25 years ago today the Berlin Wall fell, and the process of the reunification of Germany and Europe began. It’s a good time to look back at what happened, and what it meant for the continent. And with tensions high between the West and Russia, is the time of division really over? Continue reading
This week the Swedish navy has gone on full alert – looking for a Russian submarine. After sightings of a strange shape in waters near Stockholm, numerous ships have been combing the area searching for the vessel. Swedish suspicions have been strengthened by the fact that they allegedly overheard distress signals in Russian from somewhere in the area, followed by encoded messages from Russian’s Baltic enclave of Kaliningrad. It’s another sign of tensions between Russia and the West, seeing as the exact same thing happened numerous times back in the Cold War. So what went on then? And is Russian now stepping up a ‘bad-neighbour’ policy? Continue reading
This is a terrible thing to say, but three weeks after a ceasefire was declared in Donbass it’s the way I’m feeling. While the ceasefire has ended the large scale fighting, there has been a slow trickle of casualties ever since, with seven Ukrainian soldiers killed on Monday. With the two sides as far apart as ever, I’m starting to think that the current situation is the worst possible one for the region. I know this needs some explaining, so here goes. Continue reading
On Friday a ceasefire was announced between the separatists and the Ukrainian government, meant to pave the way to talks between the two parties. While both sides indicated they would hold their fire, at the time of writing there had still been shelling near Mariupol and Donetsk Airport. However, more is going on behind the scenes, and this ceasefire shows just how much influence Vladimir Putin has over the war in the east. It also comes just as NATO announced serious changes in its relationship with Russia. So why has a ceasefire been reached now, and what was Putin’s role? Will it last? And how will relations change between Europe and its neighbour to the east? Continue reading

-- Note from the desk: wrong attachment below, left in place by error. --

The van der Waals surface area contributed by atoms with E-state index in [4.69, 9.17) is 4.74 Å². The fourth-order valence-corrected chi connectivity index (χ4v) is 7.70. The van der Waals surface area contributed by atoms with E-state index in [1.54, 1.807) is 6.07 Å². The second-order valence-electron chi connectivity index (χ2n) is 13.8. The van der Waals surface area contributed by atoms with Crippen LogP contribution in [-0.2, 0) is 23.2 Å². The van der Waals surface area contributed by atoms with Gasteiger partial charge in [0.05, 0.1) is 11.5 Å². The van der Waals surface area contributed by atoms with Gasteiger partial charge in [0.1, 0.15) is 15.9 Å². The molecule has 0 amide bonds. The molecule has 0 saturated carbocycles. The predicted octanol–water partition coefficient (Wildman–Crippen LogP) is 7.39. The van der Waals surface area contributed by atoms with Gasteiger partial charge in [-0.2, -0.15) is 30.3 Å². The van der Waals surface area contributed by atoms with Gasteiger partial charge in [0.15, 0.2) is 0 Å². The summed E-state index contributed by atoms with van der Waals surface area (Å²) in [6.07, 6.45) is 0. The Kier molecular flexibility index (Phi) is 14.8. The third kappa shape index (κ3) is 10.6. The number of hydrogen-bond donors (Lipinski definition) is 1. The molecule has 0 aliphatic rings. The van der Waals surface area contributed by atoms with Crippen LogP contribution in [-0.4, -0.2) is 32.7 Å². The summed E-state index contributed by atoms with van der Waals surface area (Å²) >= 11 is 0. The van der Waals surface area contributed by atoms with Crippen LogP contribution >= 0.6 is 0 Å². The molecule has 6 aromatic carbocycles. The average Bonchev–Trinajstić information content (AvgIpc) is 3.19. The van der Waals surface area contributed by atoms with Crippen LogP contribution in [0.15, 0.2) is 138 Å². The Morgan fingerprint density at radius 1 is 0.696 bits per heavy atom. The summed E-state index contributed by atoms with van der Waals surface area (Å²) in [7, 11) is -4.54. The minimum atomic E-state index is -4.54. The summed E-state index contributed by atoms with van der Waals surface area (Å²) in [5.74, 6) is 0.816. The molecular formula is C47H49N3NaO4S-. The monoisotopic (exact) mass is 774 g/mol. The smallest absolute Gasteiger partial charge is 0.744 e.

As I’m busy leading new students around the Hague for my university’s intro week, here are some more in-depth stories from this week that you may have missed.
While Putin maintains that there are no Russian soldiers in Ukraine, organisations of soldiers’ mothers say differently. While taking the side of the separatists is popular for now, will support start to drop off as bodies return across the border?
Documents released by the Guardian show that Australia is going to unbelievable lengths to get rid of its Syrian refugees, even coordinating with the Syrian consulate. The documents just go to show how intent the Australian government is on stopping the flow of refugees – even when that flow is far smaller than that of other countries.
This week the Chinese government announced that Hong Kong will not be able to choose its own leader in 2017. Instead, they will only be able to choose from pre-approved candidates – a move that will block pro-democracy candidates from running. The arrangement breaks from previous agreements, and shows Hong Kong’s fragile place in the ‘one country two systems’ framework.
This week Russia stepped up its involvement in Ukraine, apparently sending in Russian troops to open a new front in the war. The town of Novoazovsk, close to the Russian border, was smashed by Russian troops and the Ukrainian army sent fleeing towards Mariupol. The new and more open involvement in the conflict was accompanied today by President Putin calling for “talks on statehood for Eastern Ukraine”, a sign that he is not backing down. So is it certain that Russian forces are operating in Ukraine? What’s so new about this latest turn in the conflict? And why now?